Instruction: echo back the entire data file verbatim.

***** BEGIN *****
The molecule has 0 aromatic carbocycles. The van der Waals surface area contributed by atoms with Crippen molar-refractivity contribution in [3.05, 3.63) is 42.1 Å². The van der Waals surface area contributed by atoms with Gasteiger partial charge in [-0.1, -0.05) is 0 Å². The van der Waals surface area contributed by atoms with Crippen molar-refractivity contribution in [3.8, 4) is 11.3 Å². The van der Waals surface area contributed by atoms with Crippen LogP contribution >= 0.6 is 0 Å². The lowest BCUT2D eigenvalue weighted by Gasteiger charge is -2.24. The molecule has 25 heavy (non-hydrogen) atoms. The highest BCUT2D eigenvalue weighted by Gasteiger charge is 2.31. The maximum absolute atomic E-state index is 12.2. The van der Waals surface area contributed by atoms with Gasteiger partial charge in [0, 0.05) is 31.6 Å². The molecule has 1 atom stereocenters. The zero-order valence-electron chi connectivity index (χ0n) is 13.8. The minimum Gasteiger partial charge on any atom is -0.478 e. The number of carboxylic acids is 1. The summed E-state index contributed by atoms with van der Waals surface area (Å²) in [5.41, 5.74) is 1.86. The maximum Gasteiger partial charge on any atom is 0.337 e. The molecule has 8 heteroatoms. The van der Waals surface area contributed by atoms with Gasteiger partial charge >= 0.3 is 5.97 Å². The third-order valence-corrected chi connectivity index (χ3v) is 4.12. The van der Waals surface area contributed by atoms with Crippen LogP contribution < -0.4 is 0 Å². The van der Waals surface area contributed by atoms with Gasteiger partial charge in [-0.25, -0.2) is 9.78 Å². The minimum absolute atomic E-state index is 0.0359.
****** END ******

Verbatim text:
The molecule has 0 aromatic carbocycles. The van der Waals surface area contributed by atoms with Crippen molar-refractivity contribution in [3.05, 3.63) is 42.1 Å². The van der Waals surface area contributed by atoms with Gasteiger partial charge in [-0.1, -0.05) is 0 Å². The van der Waals surface area contributed by atoms with Crippen molar-refractivity contribution in [3.8, 4) is 11.3 Å². The van der Waals surface area contributed by atoms with Crippen LogP contribution >= 0.6 is 0 Å². The lowest BCUT2D eigenvalue weighted by Gasteiger charge is -2.24. The molecule has 25 heavy (non-hydrogen) atoms. The highest BCUT2D eigenvalue weighted by Gasteiger charge is 2.31. The maximum absolute atomic E-state index is 12.2. The van der Waals surface area contributed by atoms with Gasteiger partial charge in [0, 0.05) is 31.6 Å². The molecule has 1 atom stereocenters. The zero-order valence-electron chi connectivity index (χ0n) is 13.8. The minimum Gasteiger partial charge on any atom is -0.478 e. The number of carboxylic acids is 1. The summed E-state index contributed by atoms with van der Waals surface area (Å²) in [5.41, 5.74) is 1.86. The maximum Gasteiger partial charge on any atom is 0.337 e. The molecule has 8 heteroatoms. The van der Waals surface area contributed by atoms with Gasteiger partial charge >= 0.3 is 5.97 Å². The third-order valence-corrected chi connectivity index (χ3v) is 4.12. The van der Waals surface area contributed by atoms with Crippen LogP contribution < -0.4 is 0 Å². The van der Waals surface area contributed by atoms with Gasteiger partial charge in [-0.25, -0.2) is 9.78 Å². The minimum absolute atomic E-state index is 0.0359.